When deciding on a Mississippi cruise, you have a series of different alternatives. Besides the obvious ones, such as length and itinerary, you should also spare a thought to whether you want a historical or themed trip, and on if you prefer spending time in towns and cities, or in the unspoilt countryside.
If you like history, you will enjoy a trip on a traditional paddleboat, which usually comes with live entertainment that has a 200 year old tradition. Paddleboats usually travel on fixed schedules and dock at the region’s most famous cities, such as New Orleans or St. Louis, so that the passengers may indulge in some sightseeing.
The three steamboats offering historical Mississippi River cruises are the American Queen, the Delta Queen, and the Mississippi Queen.
A themed cruise on the other hand is more oriented towards a specific subject, for example Big Band, Jazz, Civil War, and Cajun. Riverboat cruises offer very different experiences to passengers.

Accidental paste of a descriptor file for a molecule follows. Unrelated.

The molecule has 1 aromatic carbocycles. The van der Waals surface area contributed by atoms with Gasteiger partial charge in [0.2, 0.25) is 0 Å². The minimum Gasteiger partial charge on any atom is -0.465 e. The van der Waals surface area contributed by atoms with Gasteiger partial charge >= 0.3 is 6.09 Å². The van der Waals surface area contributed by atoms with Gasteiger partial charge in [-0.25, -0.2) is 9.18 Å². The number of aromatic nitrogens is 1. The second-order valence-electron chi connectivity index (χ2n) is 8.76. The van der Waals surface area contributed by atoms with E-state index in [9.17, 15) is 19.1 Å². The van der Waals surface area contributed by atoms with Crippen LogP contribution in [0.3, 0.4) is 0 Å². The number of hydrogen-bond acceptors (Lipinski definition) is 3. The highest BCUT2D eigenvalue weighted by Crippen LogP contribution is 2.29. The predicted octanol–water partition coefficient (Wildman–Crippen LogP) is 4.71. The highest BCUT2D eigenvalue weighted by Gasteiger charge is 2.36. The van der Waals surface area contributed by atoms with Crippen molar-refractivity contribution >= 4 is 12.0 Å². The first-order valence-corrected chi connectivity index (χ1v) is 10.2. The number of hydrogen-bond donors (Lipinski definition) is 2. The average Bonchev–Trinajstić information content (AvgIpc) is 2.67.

You can participate in bluegrass celebrations. You can experience the region’s Native American culture. Battle sites from the Civil War abound on Mississippi cruises.
Even the themed cruises, though, often have a link to the area’s varied past. Often there will be a guide accompanying you and telling you about the local heritage.
Also, don’t forget to take the season of your trip into account. Some seasons are better suited for families or couples; others are more appealing to groups of friends, or to those inclining to solitary pursuits.
A Mississippi cruise during the autumn is perfect to discover the changes in nature at a more intimate pace, such as the impressive variety in leaf coloring. You will enjoy the foods of the season, which will include roasted game, apple cider and pumpkin pie. Usually there are onboard talks or that will help you understand and identify the plants and animals surrounding you.